At Apperley Bridge the Stansfield Arms was adjacent to the playing field where Bradford FC came to prominence before the move to Park Avenue in 1880. (The same venue was also significant in the history of association football in Bradford.)

The history of Bowling FC was similarly closely linked to pubs, having originally used the Bowling Park Hotel and after 1883 adopting pubs on Wakefield Road close to its Usher Street ground. One can assume that Manningham Albion FC – a forerunner of Manningham FC – likewise adopted The Branch Hotel in Shipley which was sadly demolished in 2018.

The Queens Hotel on Lumb Lane and the Belle Vue Hotel were utilised by football clubs in the 1870s for formal (advertised) meetings, presumably selected on account of convenience for Manningham resident players. The Belle Vue was popular with other sports clubs including rowers, harriers and cyclists. By promoting itself as a healthy venue it sought to attract athletic groups but nonetheless it was very much regarded as an up-market venue, far removed from the seedy topless bar that it became a century later.

Manningham Rangers FC used the Fountain Inn on Heaton Road for changing. Until twenty years ago this pub was known as a meeting place for Bradford City supporters but sadly it is now derelict. There is an amusing story of an incident in around 1890 when a German band that was playing outside was invited in by the players after a match. According to an account in the Bradford Telegraph & Argus in 1928, ‘Arthur Briggs poured a jug of ale into the bell end of one instrument and then there was a terrible row, the Germans carrying on to some tune.’

Manningham FC adopted variously the Junction Hotel (at 115 Church Street, Manningham), the Carlisle Road Hotel and later, the Belle Vue Hotel on Manningham Lane – these were utilised on match day as well as for annual meetings. So too was Leuchters’ Restaurant (opened in 1871) and the Alexandra Hotel (1877) which were both very fashionable.

Leuchters’ was well known for its bar and billiards rooms – strictly speaking it was a standard above the average public house / licensed premises in Bradford. It staged auctions and also established a reputation as a meeting place for professionals so was very much at the heart of Bradford life. Prominent pubs already played a big role in bringing people together and in turn this helped the development of a local football social network in the formative decade of the 1870s.

Prior to 1875 the Boar’s Head restaurant in Bradford had been popular with cricket clubs for annual dinners and it seems likely that there was competition among different establishments to stage end of season social events which became an institution in themselves. (The practice adopted by local cricket clubs, later repeated by football clubs, was to invite members of other sides to their events which probably resulted in fairly raucous behaviour – the reported disgraceful conduct of three Bradford Albion cricketers at the Undercliffe CC dinner in November, 1878 being a case in point.)

Until 1874 Bradford FC used the New Inn at the former junction of Thornton Road and Tyrrel Street for meetings which had previously been used by Bradford CC (and which later staged meetings of Manningham CC). Thereafter the Mechanics Institute tended to be used for club meetings. With the growing profile of Bradford FC after 1880 it was mutually beneficial for the club to be associated with the best hotels in the town such as the Talbot (Kirkgate) and the Alexandra (Great Horton Road).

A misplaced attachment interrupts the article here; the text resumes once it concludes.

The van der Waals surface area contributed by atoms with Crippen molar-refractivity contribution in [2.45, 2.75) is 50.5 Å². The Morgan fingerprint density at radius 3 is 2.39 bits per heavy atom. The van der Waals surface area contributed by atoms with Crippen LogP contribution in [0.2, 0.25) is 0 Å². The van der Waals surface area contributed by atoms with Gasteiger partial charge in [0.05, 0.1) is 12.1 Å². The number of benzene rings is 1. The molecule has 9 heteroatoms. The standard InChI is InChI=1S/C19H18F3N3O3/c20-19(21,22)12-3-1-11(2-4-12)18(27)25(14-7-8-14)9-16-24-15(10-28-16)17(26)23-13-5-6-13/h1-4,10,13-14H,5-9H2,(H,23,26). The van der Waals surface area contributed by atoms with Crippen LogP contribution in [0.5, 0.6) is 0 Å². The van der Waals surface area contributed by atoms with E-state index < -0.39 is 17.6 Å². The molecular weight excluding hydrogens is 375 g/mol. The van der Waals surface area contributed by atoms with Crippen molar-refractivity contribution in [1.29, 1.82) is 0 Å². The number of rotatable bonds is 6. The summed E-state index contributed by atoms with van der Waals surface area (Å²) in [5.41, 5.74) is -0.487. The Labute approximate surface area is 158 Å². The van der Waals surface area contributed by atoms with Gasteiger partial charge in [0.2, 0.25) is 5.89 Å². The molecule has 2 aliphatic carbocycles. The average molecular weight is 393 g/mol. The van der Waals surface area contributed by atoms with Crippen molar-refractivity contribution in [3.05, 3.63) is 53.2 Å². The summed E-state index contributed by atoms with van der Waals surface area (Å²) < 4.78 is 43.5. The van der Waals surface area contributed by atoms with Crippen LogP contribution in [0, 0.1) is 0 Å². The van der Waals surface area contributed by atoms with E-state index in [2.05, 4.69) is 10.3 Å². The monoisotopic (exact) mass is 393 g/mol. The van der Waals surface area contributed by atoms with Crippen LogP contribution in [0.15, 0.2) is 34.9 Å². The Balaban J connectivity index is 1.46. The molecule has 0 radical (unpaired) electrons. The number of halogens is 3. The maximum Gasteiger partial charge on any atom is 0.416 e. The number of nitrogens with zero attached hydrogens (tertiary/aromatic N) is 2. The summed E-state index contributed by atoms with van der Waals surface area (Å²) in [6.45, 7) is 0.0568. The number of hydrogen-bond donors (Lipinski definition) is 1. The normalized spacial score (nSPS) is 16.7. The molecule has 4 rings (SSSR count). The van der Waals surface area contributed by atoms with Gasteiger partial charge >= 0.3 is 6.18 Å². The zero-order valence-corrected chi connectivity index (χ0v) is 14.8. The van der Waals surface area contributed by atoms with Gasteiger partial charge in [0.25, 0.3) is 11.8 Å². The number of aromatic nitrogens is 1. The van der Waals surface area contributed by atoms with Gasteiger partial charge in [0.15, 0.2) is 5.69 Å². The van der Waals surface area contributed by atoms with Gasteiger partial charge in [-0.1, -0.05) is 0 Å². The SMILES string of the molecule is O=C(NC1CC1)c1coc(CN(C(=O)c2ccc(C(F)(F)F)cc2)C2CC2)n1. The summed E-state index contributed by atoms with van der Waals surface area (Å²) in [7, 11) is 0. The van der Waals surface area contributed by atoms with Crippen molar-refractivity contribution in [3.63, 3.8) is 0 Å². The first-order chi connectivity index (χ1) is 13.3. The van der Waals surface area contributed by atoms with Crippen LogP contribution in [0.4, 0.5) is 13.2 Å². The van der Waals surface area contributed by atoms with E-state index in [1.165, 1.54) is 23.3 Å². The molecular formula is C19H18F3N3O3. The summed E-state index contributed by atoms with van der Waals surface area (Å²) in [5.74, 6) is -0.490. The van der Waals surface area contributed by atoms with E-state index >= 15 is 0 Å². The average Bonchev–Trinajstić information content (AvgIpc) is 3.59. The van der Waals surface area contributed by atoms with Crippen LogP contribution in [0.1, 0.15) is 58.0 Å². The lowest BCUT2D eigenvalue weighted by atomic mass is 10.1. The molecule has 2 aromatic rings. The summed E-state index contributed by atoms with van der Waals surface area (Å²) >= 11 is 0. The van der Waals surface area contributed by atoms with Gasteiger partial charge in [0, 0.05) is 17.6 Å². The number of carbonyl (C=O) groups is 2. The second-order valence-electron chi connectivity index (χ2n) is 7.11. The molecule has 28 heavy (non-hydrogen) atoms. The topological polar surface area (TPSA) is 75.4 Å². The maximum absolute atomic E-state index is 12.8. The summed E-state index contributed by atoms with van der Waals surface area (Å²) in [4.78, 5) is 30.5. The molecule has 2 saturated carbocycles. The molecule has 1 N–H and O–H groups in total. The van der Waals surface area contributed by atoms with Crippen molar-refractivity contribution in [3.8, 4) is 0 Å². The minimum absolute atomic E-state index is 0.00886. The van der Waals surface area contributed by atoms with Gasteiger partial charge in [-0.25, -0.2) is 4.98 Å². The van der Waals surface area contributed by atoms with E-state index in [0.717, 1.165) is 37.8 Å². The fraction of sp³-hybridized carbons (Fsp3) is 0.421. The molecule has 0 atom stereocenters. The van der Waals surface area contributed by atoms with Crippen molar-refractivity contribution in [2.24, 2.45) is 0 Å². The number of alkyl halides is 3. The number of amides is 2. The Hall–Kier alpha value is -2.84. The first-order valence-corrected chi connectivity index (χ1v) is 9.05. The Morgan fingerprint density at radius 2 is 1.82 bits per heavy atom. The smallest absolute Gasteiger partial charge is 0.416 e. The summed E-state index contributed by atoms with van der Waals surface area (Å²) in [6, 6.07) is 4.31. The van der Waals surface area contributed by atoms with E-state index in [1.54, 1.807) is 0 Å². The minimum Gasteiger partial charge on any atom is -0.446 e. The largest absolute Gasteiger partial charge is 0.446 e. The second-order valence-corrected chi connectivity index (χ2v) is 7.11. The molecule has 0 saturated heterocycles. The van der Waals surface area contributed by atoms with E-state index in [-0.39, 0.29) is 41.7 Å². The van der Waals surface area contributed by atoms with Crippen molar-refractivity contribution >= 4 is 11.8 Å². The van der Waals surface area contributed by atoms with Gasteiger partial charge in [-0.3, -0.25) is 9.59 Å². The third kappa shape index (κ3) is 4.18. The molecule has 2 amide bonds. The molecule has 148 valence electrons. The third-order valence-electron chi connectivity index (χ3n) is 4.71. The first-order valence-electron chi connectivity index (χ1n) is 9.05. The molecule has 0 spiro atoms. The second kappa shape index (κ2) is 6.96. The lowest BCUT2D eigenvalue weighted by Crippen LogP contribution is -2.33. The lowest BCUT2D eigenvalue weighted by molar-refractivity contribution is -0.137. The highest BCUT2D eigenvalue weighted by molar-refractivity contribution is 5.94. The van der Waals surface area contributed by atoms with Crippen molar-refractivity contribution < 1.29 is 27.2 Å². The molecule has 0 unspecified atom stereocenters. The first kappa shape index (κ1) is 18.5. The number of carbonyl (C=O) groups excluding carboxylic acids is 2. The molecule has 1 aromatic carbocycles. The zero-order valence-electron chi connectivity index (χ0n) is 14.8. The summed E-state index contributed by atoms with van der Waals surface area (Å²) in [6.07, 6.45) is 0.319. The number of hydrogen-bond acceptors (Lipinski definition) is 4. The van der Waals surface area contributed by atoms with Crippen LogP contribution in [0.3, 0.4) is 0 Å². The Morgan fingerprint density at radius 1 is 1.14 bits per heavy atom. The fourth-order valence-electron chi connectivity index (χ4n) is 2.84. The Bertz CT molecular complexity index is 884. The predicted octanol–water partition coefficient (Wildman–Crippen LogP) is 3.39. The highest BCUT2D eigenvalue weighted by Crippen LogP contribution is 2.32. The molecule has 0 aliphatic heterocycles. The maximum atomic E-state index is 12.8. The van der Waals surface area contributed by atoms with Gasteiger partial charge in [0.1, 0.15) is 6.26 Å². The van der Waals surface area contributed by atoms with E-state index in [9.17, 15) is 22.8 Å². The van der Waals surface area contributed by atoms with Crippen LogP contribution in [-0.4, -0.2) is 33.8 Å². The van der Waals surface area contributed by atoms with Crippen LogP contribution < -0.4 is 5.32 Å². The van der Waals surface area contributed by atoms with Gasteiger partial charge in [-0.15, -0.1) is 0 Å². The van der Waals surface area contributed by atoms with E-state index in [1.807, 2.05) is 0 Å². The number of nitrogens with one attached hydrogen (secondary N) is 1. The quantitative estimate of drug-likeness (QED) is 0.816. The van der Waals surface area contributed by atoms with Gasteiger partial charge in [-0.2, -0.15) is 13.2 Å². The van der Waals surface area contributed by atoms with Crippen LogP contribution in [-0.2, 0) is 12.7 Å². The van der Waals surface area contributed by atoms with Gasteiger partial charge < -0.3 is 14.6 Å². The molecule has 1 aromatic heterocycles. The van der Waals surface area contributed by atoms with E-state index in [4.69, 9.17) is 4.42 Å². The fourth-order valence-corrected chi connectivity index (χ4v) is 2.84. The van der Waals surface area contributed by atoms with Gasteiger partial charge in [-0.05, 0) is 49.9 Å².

The Alexandra Hotel was considered the premium hotel in Bradford and came to be adopted as the club’s headquarters where its trophies were displayed on the mantel piece of the smoke room. In September, 1906 it was reported that three trophies with a value of 130 guineas were saved from fire damage at the hotel.

The Talbot Hotel was built on the site of a seventeenth century coaching inn of the same name and had two statues of talbot hunting dogs outside its entrance. When the building was converted to retail use in 1974 the statues disappeared and with no disrespect to the mobile phone shop now occupying the premises, the grandeur of the old hotel has been completely lost. Nevertheless, it still survives whereas the Alexandra Hotel was demolished in 1993 to be replaced by a car park. The latter will be remembered as the place where the Barbarians club was established in 1890.

In Shipley, the Ring of Bells was the headquarters of Shipley FC who played on a field opposite the pub until 1901 when the land was developed for housing.

By John Dewhirst

Tweets: @jpdewhirst

The above is taken from ROOM AT THE TOP by John Dewhirst which narrates the origins and early development of football and organised sport in Bradford in the nineteenth century.

City Memories – Part Two in a series of reminiscences

By Ian Hemmens

After the last day kick in the teeth down at Peterborough, the following season (1980-81) saw the inevitable hangover as City slumped to 14th place. Campbell still managed 19 goals in the league, no one else coming close to his total. There was a changing of the guard with several home-grown players emerging, amongst them Peter Jackson, Barry Gallagher & Mark Ellis.

The obvious & enormous highlight of the season came early on, August 27th to be precise when City , the good times were back but were drawn to meet Liverpool in the 2nd round of the League Cup. A Two legged affair in those days , City were at Valley Parade first against the current League Champions. A crowd of over 16000 turned up for the midweek game to watch City show wonderful spirit & fight against their superior opponents. The fairy tale was completed when Bobby Campbell followed up a Terry Dolan free kick to slot home the winner sending Valley Parade into raptures of ecstasy. The club was back on the front pages after their epic effort. It couldn’t last though as over at Anfield for the 2nd leg, natural order was restored as City were beaten 4-0. It gave us hope though that there was something about the team, a spirit & some potential to be tapped into.